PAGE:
Structured Literacy is based on the science of how children learn to read. It is a comprehensive approach to literacy instruction that is essential for children with Dyslexia. It explicitly teaches systematic word identification and decoding strategies.
This approach includes the following elements:
These principles govern how literacy is taught:
For more information about Structured Literacy, please view the resource, ”What is Structured Literacy?” published by the International Dyslexia Association.
Structured Literacy is an umbrella term coined by the International Dyslexia Association (IDA) that describes all programs and approaches that teach reading using evidence-based instruction. The Orton-Gillingham Approach is considered a structured literacy approach.
Both approaches focus on phonology, sound-symbol association, syllables, morphology, syntax, and semantics. It is also common for Orton-Gillingham instruction to address skills in alphabet knowledge, handwriting, and vocabulary.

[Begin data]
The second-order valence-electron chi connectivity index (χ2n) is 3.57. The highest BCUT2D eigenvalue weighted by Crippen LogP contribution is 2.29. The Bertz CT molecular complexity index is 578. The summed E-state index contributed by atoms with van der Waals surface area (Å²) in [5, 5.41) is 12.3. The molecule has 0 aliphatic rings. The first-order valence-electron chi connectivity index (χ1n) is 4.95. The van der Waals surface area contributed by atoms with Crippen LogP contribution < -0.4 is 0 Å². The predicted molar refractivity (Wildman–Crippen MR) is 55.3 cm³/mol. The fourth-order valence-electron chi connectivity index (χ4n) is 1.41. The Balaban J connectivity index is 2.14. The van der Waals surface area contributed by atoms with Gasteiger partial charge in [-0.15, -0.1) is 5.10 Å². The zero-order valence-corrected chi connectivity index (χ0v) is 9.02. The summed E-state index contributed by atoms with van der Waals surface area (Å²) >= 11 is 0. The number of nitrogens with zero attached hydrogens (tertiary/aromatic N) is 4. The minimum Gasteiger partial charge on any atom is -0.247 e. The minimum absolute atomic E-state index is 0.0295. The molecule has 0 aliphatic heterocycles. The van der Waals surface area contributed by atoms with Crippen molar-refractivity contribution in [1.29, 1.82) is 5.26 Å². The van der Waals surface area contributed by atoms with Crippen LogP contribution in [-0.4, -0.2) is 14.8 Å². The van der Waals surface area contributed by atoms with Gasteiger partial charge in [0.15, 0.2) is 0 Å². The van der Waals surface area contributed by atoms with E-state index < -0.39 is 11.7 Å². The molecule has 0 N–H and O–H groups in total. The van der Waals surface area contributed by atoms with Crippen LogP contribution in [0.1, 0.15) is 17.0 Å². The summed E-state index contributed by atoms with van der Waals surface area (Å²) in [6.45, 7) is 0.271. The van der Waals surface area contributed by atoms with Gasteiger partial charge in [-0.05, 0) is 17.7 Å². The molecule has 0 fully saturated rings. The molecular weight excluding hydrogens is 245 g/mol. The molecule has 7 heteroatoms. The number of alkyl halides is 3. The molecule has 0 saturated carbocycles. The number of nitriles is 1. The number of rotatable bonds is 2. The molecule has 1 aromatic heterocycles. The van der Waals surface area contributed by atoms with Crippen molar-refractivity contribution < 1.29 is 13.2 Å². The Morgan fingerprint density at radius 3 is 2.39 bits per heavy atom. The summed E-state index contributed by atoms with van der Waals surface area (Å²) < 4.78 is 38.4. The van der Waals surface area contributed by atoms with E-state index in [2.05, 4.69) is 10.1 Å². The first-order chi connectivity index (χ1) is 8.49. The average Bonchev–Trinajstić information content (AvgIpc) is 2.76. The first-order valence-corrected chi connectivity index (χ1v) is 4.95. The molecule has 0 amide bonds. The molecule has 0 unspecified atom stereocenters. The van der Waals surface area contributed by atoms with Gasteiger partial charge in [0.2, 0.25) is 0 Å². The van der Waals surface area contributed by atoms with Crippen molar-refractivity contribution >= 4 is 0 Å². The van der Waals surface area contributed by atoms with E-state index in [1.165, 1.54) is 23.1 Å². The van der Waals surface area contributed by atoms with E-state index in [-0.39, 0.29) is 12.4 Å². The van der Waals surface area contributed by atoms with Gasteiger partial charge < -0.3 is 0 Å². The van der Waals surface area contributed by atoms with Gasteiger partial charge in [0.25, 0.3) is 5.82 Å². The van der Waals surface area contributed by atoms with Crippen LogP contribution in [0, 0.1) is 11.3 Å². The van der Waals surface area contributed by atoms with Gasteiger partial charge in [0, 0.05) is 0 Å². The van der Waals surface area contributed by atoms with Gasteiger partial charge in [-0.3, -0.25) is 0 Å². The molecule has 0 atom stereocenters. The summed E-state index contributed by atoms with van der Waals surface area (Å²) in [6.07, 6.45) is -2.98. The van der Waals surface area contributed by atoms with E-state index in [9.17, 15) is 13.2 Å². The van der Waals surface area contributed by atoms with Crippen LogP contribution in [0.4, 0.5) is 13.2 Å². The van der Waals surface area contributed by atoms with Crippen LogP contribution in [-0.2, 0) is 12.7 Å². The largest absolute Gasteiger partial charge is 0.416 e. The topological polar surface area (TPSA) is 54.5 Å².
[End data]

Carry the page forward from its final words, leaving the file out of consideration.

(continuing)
Similar to the Structured Literacy approach, the Orton-Gillingham Approach shares the same principles of instruction that govern literacy instruction: systematic, cumulative, explicit, and diagnostic. In addition, the Orton-Gillingham Approach emphasizes the following elements:
It follows a therapeutic approach model that provides immediate corrective feedback. It builds on individual strengths and success.
Both approaches complement each other. The comprehensive Orton-Gillingham Approach uses instructional techniques that create lessons that are hands-on, engaging, responsive, and fosters multimodal language learning.
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